Christmas music is always emotionally appropriate

By Page Forrest

Managing Editor

Most of you who know me are probably expecting an angry word-vomit about the election in this issue. Well, other people have already written a lot of those, and I’m out of emotions right now. Instead, I’m going to tackle another subject that’s near and dear to my heart — something that’s not nearly as serious but still seems to inspire rage in my fellow civilians on a seasonal basis. As far as I’m concerned, it’s acceptable to listen to Christmas music any time of the year, especially starting right after Halloween.

Hear me out. We can approach this from a Christian and a non-Christian holiday aspect. If you’re Christian and celebrate Christmas as such, this gets a lot easier. After all, Jesus wasn’t even born on December 25. More than likely, he was born sometime in the Spring. Why not celebrate Christ’s birth the whole year? Catholics already celebrate the Christmas liturgical season from Christmas Eve to January 11. What’s wrong with 346 more days of Christmas cheer?

As far as Christmas goes for those who don’t celebrate the religious aspect of it, there are still plenty of reasons to pump up the Mariah Carey and Michael Buble early. (Although personally, my current favorite is She & Him’s new Christmas album.) Right now, especially if you’re still less than thrilled with the election results, Christmas music is the some of the most genuine, positive media out there. Common themes include: Love, family, snow, sleigh rides, and cheer. What’s more heartwarming than that? If you’re not too excited about family political “discussions” over Thanksgiving, drown them out with the Vince Guaraldi Trio. It’s really hard to argue when you’re thinking about the message of “A Charlie Brown Christmas.”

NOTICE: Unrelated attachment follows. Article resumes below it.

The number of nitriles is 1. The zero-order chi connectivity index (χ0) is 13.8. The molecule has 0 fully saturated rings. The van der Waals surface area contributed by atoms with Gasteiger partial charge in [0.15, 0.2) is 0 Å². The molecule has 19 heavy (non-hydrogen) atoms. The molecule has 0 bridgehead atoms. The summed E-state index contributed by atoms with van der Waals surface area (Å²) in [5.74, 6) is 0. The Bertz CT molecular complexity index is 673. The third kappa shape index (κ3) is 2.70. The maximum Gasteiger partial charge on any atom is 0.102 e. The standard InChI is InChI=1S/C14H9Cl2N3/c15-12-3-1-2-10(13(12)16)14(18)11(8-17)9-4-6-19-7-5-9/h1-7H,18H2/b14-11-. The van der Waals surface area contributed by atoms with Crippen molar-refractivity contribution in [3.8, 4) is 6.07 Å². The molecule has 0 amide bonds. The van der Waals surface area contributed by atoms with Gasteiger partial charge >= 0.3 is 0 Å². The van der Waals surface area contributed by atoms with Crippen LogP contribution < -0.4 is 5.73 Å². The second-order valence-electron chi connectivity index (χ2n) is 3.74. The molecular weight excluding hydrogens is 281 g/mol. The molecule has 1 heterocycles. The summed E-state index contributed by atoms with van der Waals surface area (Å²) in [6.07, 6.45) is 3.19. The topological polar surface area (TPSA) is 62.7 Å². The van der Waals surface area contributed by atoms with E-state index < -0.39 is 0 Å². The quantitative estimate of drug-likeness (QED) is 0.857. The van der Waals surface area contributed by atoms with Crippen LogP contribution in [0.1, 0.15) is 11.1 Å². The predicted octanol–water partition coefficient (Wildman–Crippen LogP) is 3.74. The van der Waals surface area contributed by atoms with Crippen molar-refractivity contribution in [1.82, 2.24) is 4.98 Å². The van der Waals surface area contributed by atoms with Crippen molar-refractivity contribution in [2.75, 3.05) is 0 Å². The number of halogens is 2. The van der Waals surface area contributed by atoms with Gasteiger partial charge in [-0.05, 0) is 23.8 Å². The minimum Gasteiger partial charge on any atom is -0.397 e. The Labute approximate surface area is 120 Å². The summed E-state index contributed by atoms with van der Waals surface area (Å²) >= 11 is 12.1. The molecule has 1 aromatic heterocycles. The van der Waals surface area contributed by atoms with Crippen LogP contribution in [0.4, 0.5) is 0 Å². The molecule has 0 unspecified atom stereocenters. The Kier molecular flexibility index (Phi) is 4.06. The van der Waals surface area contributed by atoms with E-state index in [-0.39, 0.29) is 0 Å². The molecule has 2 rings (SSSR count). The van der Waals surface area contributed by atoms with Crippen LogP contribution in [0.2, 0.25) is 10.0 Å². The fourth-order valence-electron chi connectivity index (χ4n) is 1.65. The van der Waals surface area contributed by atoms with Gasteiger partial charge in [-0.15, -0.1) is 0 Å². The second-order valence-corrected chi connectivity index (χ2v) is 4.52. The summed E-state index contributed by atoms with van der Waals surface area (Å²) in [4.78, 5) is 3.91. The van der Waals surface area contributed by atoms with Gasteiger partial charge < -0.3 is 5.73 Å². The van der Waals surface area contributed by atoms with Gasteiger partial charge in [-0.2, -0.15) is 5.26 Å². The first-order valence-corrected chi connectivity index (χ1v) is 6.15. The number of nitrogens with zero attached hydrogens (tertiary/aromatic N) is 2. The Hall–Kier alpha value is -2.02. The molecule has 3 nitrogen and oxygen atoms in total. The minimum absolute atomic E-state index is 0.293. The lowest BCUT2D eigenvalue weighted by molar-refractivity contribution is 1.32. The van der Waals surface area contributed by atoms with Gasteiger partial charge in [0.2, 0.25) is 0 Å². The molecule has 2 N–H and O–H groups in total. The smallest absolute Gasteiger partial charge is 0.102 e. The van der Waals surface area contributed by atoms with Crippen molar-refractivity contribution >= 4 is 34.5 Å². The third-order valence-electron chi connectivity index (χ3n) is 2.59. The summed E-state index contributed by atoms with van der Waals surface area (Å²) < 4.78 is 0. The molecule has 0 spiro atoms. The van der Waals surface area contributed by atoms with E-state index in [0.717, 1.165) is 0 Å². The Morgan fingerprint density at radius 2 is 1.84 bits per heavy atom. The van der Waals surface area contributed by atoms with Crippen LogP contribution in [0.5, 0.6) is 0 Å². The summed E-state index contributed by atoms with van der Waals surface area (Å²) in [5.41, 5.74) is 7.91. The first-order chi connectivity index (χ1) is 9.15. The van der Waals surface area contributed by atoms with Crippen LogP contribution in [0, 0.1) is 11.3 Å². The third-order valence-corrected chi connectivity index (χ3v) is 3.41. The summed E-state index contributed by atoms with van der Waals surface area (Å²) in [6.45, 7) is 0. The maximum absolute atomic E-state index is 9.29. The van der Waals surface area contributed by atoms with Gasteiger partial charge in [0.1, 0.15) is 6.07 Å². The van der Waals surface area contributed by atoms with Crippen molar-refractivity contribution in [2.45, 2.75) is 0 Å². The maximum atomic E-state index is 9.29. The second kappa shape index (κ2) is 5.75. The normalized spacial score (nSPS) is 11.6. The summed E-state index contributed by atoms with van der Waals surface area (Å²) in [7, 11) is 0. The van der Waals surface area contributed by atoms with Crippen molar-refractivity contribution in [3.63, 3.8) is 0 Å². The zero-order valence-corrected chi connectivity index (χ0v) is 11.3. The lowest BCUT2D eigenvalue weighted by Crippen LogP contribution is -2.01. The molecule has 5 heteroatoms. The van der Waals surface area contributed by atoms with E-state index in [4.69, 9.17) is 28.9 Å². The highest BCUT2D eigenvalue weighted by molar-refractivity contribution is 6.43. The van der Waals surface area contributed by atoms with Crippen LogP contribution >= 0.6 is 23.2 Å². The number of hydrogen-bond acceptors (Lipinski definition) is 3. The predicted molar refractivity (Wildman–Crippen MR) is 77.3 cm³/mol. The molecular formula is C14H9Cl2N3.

The United Kingdom has the right idea. Because they don’t celebrate Thanksgiving, they start celebrating Christmas in mid-November. Cities host Christmas festivals, and holiday-themed markets abound. I’m not advocating we skip Thanksgiving altogether, because it’s definitely my second favorite holiday (three guesses as to what my first favorite is), but it’s not like Thanksgiving has its own music. There is so much to the Christmas genre, and it can easily last well over a month.

As Buddy the Elf put it, “the best way to spread Christmas cheer is singing loud for all to hear.” Now, the good news is, you don’t have to put up with my singing along to Christmas carols unless you’re a regular in my passenger seat. If you don’t celebrate Christmas, no worries. Find your equivalent — whatever music makes you feel all warm and fuzzy inside – and play it to your heart’s content. But the point is, no matter how you celebrate the holiday,  we could all use a little Christmas cheer right now.

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